I have spent many hours, days and even years laden with anxieties. It is not an optimum way to live life. There was a time that anxiety was such a way of life that on one occasion, when I was at peace with no anxieties, I became anxious about not being anxious, thinking something must be wrong.
Anxiety is the antithesis of faith. When we are anxious, we are not believing and when we are believing, we are not anxious. It is that simple.
Unfortunately, it is not always that simple when it comes to living it out. Anxieties are like termites, always eating away at the foundations of our faith. They cause us to ask why, when, how, where, who, and many more questions.
Looking at the question in a simplistic form, it is much easier to believe in the debts, illnesses, estrangements, employment problems, etc. because they are tangible. We can see them. It is much less easy to believe in the faithfulness of God, simply because we can’t see Him. We can’t see how He will meet out needs and from what source. The scripture doesn’t permit to use that as an excuse. Paul said: “For we walk by faith, not by sight” (2 Corinthians 5:7).
A very human frailty causes us to permit our anxieties to run their full course, having no place else to turn and then, and then only, turn to God. Jeremiah addressed this issue when he said: “Let us search and try our ways, and turn again to the Lord” (Lamentations 3:40).
Anxiety is motivated by hidden agendas in our lives. They are things that we feel we must have or that we deserve to have on the one hand or that we resist having in our lives on the other. Anxiety causes us to make arbitrary demands of God instead of waiting His favor or timing.
Our Lord understands our failures and although He would prefer that we live a complete life of trust, He knows that we will stumble and stagger along the pathway of trust and has made provision for it.
James gave a great discussion of this subject where he said: “If any of you lack wisdom, let him ask of God, that giveth to all men liberally, and upbraideth not; and it shall be given him. But let him ask in faith, nothing wavering. For he that wavereth is like a wave of the sea driven with the wind and tossed. For let not that man think that he shall receive any thing of the Lord. A double minded man is unstable in all his ways” (James 1:5-8).
To be double-minded is to be torn between two thoughts or ideas. On the one hand, one wants to specifically trust God in the issues of life but on the other, His intangibility produces a handicap that is hard to surmount in the face of our trials and difficulties. Our faith pulls us one way and our struggles pull us the other. On one occasion, Elijah challenged Israel on this very issue by saying: “How long halt ye [go limping or stagger] between two opinions? if the Lord be God, follow him: but if Baal, then follow him. And the people answered him not a word” (1 Kings 18:21).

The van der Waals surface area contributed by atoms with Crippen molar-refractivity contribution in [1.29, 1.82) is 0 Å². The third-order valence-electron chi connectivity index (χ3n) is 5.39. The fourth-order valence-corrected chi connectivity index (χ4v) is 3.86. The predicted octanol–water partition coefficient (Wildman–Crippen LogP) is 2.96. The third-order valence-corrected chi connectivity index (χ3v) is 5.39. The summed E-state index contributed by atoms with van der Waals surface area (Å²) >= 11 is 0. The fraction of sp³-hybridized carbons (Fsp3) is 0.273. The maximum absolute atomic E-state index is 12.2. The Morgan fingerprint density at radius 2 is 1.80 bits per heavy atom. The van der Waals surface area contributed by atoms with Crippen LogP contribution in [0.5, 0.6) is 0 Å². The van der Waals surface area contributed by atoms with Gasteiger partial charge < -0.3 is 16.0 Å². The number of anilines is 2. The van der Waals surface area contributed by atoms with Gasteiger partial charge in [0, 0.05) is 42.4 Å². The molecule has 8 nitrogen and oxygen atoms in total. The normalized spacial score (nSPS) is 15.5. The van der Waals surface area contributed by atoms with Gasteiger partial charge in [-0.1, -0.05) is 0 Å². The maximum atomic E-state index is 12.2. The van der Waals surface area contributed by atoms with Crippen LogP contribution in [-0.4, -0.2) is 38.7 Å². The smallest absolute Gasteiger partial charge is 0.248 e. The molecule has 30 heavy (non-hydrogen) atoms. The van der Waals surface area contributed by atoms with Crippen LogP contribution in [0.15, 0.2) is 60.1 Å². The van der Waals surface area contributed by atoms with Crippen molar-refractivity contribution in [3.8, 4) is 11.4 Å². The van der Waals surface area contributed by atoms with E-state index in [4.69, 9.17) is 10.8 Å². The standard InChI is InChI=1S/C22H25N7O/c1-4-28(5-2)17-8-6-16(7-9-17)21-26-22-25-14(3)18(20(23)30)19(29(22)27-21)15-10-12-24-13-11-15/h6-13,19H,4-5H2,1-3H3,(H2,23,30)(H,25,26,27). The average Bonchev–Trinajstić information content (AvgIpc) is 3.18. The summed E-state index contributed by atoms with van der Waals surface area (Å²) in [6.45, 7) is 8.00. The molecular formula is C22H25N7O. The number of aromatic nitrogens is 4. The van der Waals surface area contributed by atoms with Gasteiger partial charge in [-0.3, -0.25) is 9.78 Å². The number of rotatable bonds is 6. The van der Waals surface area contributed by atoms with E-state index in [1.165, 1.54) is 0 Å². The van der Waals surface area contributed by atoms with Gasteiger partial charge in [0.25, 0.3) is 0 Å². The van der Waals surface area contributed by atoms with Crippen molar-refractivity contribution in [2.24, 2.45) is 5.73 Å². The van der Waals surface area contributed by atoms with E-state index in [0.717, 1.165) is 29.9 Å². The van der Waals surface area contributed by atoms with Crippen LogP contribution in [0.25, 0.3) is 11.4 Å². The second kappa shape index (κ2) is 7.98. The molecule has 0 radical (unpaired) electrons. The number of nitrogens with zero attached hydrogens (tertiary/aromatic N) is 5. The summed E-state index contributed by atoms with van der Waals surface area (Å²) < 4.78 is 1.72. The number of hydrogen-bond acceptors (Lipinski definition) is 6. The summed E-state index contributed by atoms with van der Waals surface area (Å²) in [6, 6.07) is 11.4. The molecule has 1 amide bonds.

There is always a risk in trusting God. He does not always inform us in advance as to when, how or even if He will meet our needs. Faith then requires that we step forward, believing Him, even when what we trusted Him for seem to be impossible.
The life of trust is inseparably linked to prayer. God’s answers to prayer addresses the issues of our anxieties. When we bring issues before Him, He will answer our requests in one of the following ways:
- His first response may be an immediate delivery of that for which we have believed. This is always a cause for great rejoicing.
- He may say “Later.” This means that the time is not right for us and that He has a better time than now even when we think it has to happen now.
- Sometimes He doesn’t supply as we think He should. He simply says: “My grace is sufficient.” In such times God gives us large deposit of grace to fill the vacuum in our lives in our times of need.
Whatever God does, even if it is nothing, is always right. Let’s read what Paul had to say when faced with life’s dilemmas: “I have learned, in whatsoever state I am, therewith to be content.
I know both how to be abased, and I know how to abound: everywhere and in all things I am instructed both to be full and to be hungry, both to abound and to suffer need. I can do all things [live uncomplainingly on what ever level God provides] through Christ which strengtheneth me” (Philippians 4:11-13).
A life of peacefulness comes when we release our demands and fears and trust God no matter what happens. Take steps of trustfulness in the Father today. It is never too early or too late to do so.
Copyright July 2002 by Jefferson H. Floyd. All rights reserved.